This one I say with absolute certainty— I do not feel inferior to others.  Personally unappealing? Shut up, internet… Okay… well hold on…  I am on anti-depressants but I wasn’t always. And I remember everyone of these feelings with unfortunate clarity. And if I slip on my diet, and go back to eating grains, I start to feel that way again…  So, maybe they have a point?… Still, personally unappealing? Why don’t you just say ugly, internet? You don’t have enough incel neckbeards hidden in your folds that you have to pick on me on a wellness site? Hmmmm? (Note to self: stop proving internet symptoms correct while trying to refute them. Also don’t attract the ire of incels. Apparently it’s not safe. What a bunch of turds.) 

Again, this directly ties in with my autistic sensibilities. I have problems processing and dealing with social situations, so of course, they bring me a lot of anxiety and wreak havoc on my self esteem.

  • In interpersonal relationships, you will show restraint.

Yes. With exceptions. I have less than three people I do not show some kind of restraint with—one gave birth to me, one I married, and the other I gave birth to. And even them, I still have moments of fear and anxiety. This is not to say that I don’t love them or the rest of my family and friends. It’s just feelings. What can you do?

  • You tend not to trust others and avoid relationships unless you are certain of being liked. Often, people with APD become socially isolated as a result of this avoidance.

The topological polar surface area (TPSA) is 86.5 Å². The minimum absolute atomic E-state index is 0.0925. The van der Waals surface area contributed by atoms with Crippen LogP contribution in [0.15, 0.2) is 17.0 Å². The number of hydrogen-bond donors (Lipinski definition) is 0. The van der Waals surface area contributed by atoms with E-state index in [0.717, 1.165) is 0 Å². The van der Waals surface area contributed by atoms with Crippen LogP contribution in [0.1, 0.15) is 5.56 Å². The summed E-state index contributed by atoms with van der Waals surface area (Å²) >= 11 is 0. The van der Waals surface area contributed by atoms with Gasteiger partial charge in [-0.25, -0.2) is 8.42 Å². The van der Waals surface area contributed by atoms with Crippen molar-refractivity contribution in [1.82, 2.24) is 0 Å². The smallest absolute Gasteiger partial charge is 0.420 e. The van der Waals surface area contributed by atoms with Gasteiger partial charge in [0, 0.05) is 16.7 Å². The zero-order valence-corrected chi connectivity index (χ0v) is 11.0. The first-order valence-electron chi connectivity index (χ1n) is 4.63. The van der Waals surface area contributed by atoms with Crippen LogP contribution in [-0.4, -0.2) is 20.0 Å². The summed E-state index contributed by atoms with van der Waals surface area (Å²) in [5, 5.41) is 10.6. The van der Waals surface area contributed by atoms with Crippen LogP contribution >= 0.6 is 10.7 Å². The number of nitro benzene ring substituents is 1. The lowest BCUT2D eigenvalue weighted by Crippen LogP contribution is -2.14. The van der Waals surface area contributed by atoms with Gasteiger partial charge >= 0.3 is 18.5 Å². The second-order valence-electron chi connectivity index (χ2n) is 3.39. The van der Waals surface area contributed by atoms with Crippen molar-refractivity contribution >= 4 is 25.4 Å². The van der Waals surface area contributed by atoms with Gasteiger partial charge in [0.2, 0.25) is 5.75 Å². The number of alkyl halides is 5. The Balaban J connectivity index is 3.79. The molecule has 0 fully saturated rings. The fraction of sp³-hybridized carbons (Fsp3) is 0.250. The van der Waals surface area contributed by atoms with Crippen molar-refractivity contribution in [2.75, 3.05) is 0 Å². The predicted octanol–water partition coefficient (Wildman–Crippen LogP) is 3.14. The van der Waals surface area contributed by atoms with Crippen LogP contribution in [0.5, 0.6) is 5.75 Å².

Crap… this is also true…. 

Again, again, this a combination of autism, anxiety, and prolonged Rejection Sensitive Dysphoria. But whether it is from those particular issues or from AVPD, the result was the same. I lost relationships, I avoided new ones, and I retreated from most of society.

Sometimes I have to wonder… Why was my psychiatrist, and the required counselor that saw me first before him, why were they so sure that it was a misdiagnosis? I remember them both clearly saying, “no, it’s not that, because you are trying to change. A person with a disorder can’t change.” Perhaps that is true from some diagnostic point of view, but somehow that still seems really shortsighted. I use methods and tricks to get me through certain social situations but it’s never going to get “better.” I am never going to be “cured.” But I can still further my understanding of myself. I can change my understanding of why I am like this.